Visual inspection remains the dominant method of assessing component lead solderability and finished board solder joint quality. In recent years the wetting balance has received much attention as an attractive alternative to the inherently subjective visual inspection method of assessing component termination solderability. Whether direct visual inspection or wetting balance methods are used, the method can be shown to be effective only if the results are in agreement with board‐level soldering performance. This paper addresses the issue of the agreement of visual board‐level solder joint quality with both visual ‘dip and look’ solderability assessment and wetting balance measurement of the components prior to board assembly. A description of visual ‘dip and look’ solderability test assessment and of wetting balance methodology for components is presented, and a compendium of wetting balance tests and indices are documented in the Appendix. The experimental strategy employed is outlined, and details of the experimental technique (including the equipment, materials and component sample preparations) are provided. The experimental results present a comparison of both ‘dip and look’ visual solderability assessment and wetting balance measures with regard to actual board‐level soldering performance. The ability of the various assessment methods to predict board level defects is also explored.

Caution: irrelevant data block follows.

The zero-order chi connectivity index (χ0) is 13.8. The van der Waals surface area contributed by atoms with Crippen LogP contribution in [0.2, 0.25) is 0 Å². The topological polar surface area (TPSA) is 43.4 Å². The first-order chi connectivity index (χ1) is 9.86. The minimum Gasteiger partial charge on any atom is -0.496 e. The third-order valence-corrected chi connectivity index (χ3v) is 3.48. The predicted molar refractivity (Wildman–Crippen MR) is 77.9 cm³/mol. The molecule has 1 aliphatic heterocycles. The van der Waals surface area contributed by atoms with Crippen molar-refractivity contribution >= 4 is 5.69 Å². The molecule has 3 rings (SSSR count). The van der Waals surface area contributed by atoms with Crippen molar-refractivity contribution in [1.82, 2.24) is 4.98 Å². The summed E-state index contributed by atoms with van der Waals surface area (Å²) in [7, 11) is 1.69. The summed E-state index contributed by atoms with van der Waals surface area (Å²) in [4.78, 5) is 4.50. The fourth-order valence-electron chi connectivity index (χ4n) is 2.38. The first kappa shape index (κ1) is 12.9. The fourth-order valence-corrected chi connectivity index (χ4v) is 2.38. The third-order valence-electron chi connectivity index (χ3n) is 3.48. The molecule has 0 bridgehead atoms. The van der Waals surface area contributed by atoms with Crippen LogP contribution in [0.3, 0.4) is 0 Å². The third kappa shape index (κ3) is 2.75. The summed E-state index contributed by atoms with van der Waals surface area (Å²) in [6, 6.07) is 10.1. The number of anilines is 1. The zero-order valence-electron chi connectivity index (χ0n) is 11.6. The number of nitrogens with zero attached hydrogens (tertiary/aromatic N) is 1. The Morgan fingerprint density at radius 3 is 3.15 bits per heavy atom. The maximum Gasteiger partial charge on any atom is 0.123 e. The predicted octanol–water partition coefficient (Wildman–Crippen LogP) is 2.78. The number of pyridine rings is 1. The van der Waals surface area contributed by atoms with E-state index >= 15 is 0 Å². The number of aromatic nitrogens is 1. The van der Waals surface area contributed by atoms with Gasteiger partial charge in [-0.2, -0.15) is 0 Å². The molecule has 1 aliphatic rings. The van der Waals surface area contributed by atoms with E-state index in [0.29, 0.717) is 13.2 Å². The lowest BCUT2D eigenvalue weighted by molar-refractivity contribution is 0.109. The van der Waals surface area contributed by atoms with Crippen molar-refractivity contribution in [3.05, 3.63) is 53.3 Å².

Kwoka, M.A. and Mullenix, P.D. (1992), "The Relationship of Component Solderability Testing to Board‐level Soldering Performance", Soldering & Surface Mount Technology, Vol. 4 No. 3, pp. 5-11. https://doi.org/10.1108/eb037796Download as .RIS
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